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 Table of Contents  
Year : 2022  |  Volume : 1  |  Issue : 2  |  Page : 47-51

Human resources for health migration and health inequality in the commonwealth of nations

1 Department of Community Health and Primary Health Care, Lagos State University College of Medicine, Ikeja, Nigeria
2 Department of Community Health and Primary Health Care, Lagos State University Teaching Hospital, Ikeja, Nigeria

Date of Submission11-Jul-2022
Date of Decision27-Jul-2022
Date of Acceptance02-Aug-2022
Date of Web Publication27-Dec-2022

Correspondence Address:
Olumuyiwa Odusanya
Department of Community Health and Primary Health Care, Lagos State University College of Medicine, Ikeja
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Source of Support: None, Conflict of Interest: None

DOI: 10.4103/jnam.jnam_20_22

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Human resources for health (HRH) migration is a growing problem globally. Most of the migration is from the low and middle-income (source) countries where the HRH density is low to the more affluent (destination) nations. Poor career pathways, limited opportunities for growth and development, poor compensation, and socio-economic challenges are the main reasons for migration. The effects manifest as health inequalities with a lower density of HRH, and poorer health indices including lower life expectancy in the source countries making the achievement of the third sustainable development goal (SDG3) very challenging. The world has the tools in various codes and resolutions needed to tackle HRH migration but the political commitment to faithfully implement them is lacking. Solving HRH migration requires a holistic approach with collaboration and commitment between both source and destination countries and should be based on the principles of transparency, fairness, and mutual benefits. Each nation should urgently commit to producing adequate numbers of HRH to meet the health needs of its people, retain them, and reduce dependence on foreign-trained HRH.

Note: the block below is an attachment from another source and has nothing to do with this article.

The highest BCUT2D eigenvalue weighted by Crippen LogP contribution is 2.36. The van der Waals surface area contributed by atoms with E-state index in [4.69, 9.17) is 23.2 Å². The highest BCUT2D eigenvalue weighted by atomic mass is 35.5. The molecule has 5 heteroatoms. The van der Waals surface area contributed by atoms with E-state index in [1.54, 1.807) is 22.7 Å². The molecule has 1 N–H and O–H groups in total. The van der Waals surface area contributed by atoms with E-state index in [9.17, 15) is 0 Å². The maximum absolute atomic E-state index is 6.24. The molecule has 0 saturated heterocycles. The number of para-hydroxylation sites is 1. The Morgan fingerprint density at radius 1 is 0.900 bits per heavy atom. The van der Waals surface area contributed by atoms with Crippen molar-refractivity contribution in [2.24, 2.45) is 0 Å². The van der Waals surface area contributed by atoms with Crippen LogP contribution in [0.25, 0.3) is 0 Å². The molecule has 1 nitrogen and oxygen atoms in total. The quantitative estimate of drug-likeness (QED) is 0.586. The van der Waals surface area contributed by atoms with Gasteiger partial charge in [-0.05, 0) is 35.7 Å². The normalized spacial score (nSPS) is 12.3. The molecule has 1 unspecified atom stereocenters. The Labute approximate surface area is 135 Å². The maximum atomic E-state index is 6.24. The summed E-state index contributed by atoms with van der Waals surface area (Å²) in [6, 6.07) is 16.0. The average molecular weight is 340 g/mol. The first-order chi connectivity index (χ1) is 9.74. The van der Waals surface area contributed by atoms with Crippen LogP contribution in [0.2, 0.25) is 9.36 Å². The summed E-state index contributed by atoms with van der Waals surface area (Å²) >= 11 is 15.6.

Keywords: Health inequalities, health systems, human resources for health, migration, solutions, statistics

How to cite this article:
Odusanya O, Adepoju F. Human resources for health migration and health inequality in the commonwealth of nations. J Niger Acad Med 2022;1:47-51

How to cite this URL:
Odusanya O, Adepoju F. Human resources for health migration and health inequality in the commonwealth of nations. J Niger Acad Med [serial online] 2022 [cited 2023 Jun 9];1:47-51. Available from: http://www.jnam.com/text.asp?2022/1/2/47/365601

  Introduction Top

Health as defined by the World Health Organization (WHO) is a complete state of physical, mental, and social well-being and not just the absence of disease or infirmity.[1] Promoting wellness and increasing the quality of life is a key outcome of public health as defined by a notable public health expert over 100 years ago.[2] Health must be seen as a resource for living and not as an end in itself. The central role of health and wellbeing in human development is now well recognised. The Alma Ata declaration sees primary health care (PHC) as a central and essential element in the overall socio-economic development of nations.[3] This is confirmed further in the Sustainable Development Goals (SDG),[4] where the third goal is on health with several set goals and targets which if achieved will enable the greatest number of people to achieve the highest quality of health. Moreover, health is a critical component of human security and development.[5]

Health systems refer to the totality of organizations, and resources whose primary goal is to improve health. Adequate staffing levels, funding, supplies, and governance are all needed for health systems to function properly.[6] The WHO has published a six-building framework that enables the understanding and evaluation of health systems. The building blocks are human resources for health (HRH); service delivery; medicines, vaccines, and technology; health information; health financing; leadership and governance.[6]

The human resources for health (HRH) consist of both “core “or clinical staff (doctors, nurses, pharmacists, laboratory scientists, and community health workers) and non-clinical staff (managers, health economists, accountants) who work together to deliver health services to the people. HRH may be further classified as formal or orthodox who are trained in accredited and licensed institutions such as universities, medical colleges, and schools of nursing, and the traditional or informal whose training is largely personalized and is not easy to standardize in terms of knowledge and competencies. The focus of the paper is on the formally trained HRH.

It must be recognized that a larger part of the training of the clinical staff is uniform globally. This is without prejudice to the intercountry and regional variability and requirements. This is due in part to the universal nature of the human being in both disease and health. There is reciprocity and recognition of training obtained in most countries from accredited training institutions such that health graduates do not start fresh training but rather are required to show the same levels of knowledge skills and competencies as health workers in their migrant country through licensing or board examinations to ensure safety and quality of care amongst other reasons.